A Note from Principal Tony Byers: October 2018

Dear Families,

If there’s one lesson I’ve learned as an educator, and especially as a principal, it’s that beginnings matter. The start of a new school year is a powerful marker of change and sometimes reinvention. There’s a short window of time at the beginning of the school year when children and adults are open to change and when old habits can be put aside for new ones. This is why teachers begin the year slowly, with a focus on carefully teaching and reinforcing new routines and expectations for behavior. A productive year, for an entire class or a single student, depends on beginning right. Students learn more when they can manage classroom materials independently and share a common language for problem solving with peers. Both require explicit instruction, practice, and sometimes correction. It may seem trivial, but so much depends on whether or not a student can hang up their coat properly and politely greet their classmates and teachers in the morning.

I know this makes the first weeks of school sound very basic, as though students are spending hours practicing how to replace marker caps. Although students do receive lessons on marker cap replacement (it’s a vital skill in school!), they’re also learning and practicing what it means to be part of a safe and supportive classroom community. For example, in an upper grades classroom, students spent several days designing portfolio covers representing their hopes for the year ahead. After completing a first draft, they presented their work to their classmates for feedback. During these presentations, students practiced giving and receiving clear, actionable, and non-judgmental feedback, setting the stage for collaborative academic work later in the year. These are far from basic skills. Many of us are still working on them! But without an early introduction and guided practice, students might fall back on earlier habits. And you know what that sounds like, if you’ve ever been lucky enough to receive feedback from a nine year old.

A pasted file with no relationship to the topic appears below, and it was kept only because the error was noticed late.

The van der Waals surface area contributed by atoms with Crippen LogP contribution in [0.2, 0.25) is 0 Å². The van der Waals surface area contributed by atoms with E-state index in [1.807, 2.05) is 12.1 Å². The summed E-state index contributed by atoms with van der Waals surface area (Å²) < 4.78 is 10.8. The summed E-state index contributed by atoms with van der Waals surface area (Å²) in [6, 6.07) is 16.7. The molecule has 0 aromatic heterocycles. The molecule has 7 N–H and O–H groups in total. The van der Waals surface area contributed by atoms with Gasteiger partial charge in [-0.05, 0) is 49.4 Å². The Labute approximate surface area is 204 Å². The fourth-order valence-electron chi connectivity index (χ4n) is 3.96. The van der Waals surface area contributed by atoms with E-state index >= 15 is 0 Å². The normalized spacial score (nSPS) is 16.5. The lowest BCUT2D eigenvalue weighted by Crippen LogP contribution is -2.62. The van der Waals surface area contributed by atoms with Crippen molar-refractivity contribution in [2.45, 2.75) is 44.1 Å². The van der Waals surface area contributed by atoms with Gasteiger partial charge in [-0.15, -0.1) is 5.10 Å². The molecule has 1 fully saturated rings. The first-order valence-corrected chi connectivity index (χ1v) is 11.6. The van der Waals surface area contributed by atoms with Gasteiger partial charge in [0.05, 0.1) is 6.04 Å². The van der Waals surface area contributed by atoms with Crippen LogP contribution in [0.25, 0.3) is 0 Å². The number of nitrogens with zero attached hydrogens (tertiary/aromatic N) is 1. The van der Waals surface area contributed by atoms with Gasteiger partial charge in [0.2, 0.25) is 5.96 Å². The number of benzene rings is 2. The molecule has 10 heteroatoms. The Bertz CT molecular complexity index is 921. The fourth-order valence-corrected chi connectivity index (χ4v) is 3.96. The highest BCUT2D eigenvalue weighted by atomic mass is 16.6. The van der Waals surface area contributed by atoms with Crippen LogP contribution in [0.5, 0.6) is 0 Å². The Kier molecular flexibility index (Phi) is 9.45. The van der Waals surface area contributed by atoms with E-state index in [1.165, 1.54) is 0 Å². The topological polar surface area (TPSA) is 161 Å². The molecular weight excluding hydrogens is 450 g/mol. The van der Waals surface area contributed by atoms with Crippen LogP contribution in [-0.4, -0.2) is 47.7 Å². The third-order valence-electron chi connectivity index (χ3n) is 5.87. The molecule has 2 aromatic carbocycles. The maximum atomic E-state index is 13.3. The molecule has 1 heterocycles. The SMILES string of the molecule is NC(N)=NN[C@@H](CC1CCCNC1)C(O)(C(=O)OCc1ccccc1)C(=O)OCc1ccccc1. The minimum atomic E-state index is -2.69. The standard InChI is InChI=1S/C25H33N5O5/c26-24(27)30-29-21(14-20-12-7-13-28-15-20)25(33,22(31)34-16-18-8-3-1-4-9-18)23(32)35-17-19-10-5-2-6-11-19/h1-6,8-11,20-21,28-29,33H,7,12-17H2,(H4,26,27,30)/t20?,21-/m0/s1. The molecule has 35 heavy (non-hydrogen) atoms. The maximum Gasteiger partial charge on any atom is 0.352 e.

As we head into October, school begins to shift from teaching new routines and habits to living them. The foundation of the classroom community is laid, and it’s time to start building. But it’s important to acknowledge that we can’t do this work alone. It’s a joint effort between home and school, and our partnership with you depends on communication. Students thrive when the adults in their lives develop and model communication habits that are open, clear, and collaborative. These habits are set now, as we move from the first weeks of school and settle into the sustaining rhythms of the year ahead. Graham and Parks is a school where teachers value families, their expertise and experiences, and where families value teachers and the professional work we do to support your children. Every year around this time, I’m reminded of how glad I am to be a part of such a collaborative learning community.

Happy fall, everyone!

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